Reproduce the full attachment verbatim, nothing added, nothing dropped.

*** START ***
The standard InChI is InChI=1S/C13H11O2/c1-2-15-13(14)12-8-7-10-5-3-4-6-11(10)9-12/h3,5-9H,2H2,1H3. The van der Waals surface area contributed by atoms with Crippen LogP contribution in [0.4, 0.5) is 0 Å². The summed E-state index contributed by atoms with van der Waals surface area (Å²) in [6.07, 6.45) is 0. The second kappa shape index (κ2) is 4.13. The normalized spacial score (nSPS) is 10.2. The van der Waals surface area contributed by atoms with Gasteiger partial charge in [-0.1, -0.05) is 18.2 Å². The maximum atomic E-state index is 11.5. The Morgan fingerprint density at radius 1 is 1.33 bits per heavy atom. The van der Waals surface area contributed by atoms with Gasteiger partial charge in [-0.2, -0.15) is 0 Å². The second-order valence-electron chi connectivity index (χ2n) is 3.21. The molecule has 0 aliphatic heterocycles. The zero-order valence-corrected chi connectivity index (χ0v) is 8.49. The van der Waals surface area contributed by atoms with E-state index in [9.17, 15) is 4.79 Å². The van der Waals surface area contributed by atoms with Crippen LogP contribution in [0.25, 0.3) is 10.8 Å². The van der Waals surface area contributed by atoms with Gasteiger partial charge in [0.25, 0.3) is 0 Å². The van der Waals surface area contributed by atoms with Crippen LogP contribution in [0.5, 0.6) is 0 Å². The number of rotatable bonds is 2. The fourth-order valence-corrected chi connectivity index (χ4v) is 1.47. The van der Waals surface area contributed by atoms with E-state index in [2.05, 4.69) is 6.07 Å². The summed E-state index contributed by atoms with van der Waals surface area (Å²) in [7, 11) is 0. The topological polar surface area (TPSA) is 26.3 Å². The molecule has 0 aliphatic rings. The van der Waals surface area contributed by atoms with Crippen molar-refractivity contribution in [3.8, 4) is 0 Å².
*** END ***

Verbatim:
The standard InChI is InChI=1S/C13H11O2/c1-2-15-13(14)12-8-7-10-5-3-4-6-11(10)9-12/h3,5-9H,2H2,1H3. The van der Waals surface area contributed by atoms with Crippen LogP contribution in [0.4, 0.5) is 0 Å². The summed E-state index contributed by atoms with van der Waals surface area (Å²) in [6.07, 6.45) is 0. The second kappa shape index (κ2) is 4.13. The normalized spacial score (nSPS) is 10.2. The van der Waals surface area contributed by atoms with Gasteiger partial charge in [-0.1, -0.05) is 18.2 Å². The maximum atomic E-state index is 11.5. The Morgan fingerprint density at radius 1 is 1.33 bits per heavy atom. The van der Waals surface area contributed by atoms with Gasteiger partial charge in [-0.2, -0.15) is 0 Å². The second-order valence-electron chi connectivity index (χ2n) is 3.21. The molecule has 0 aliphatic heterocycles. The zero-order valence-corrected chi connectivity index (χ0v) is 8.49. The van der Waals surface area contributed by atoms with E-state index in [9.17, 15) is 4.79 Å². The van der Waals surface area contributed by atoms with Crippen LogP contribution in [0.25, 0.3) is 10.8 Å². The van der Waals surface area contributed by atoms with Gasteiger partial charge in [0.25, 0.3) is 0 Å². The van der Waals surface area contributed by atoms with Crippen LogP contribution in [0.5, 0.6) is 0 Å². The number of rotatable bonds is 2. The fourth-order valence-corrected chi connectivity index (χ4v) is 1.47. The van der Waals surface area contributed by atoms with E-state index in [2.05, 4.69) is 6.07 Å². The summed E-state index contributed by atoms with van der Waals surface area (Å²) in [7, 11) is 0. The topological polar surface area (TPSA) is 26.3 Å². The molecule has 0 aliphatic rings. The van der Waals surface area contributed by atoms with Crippen molar-refractivity contribution in [3.8, 4) is 0 Å².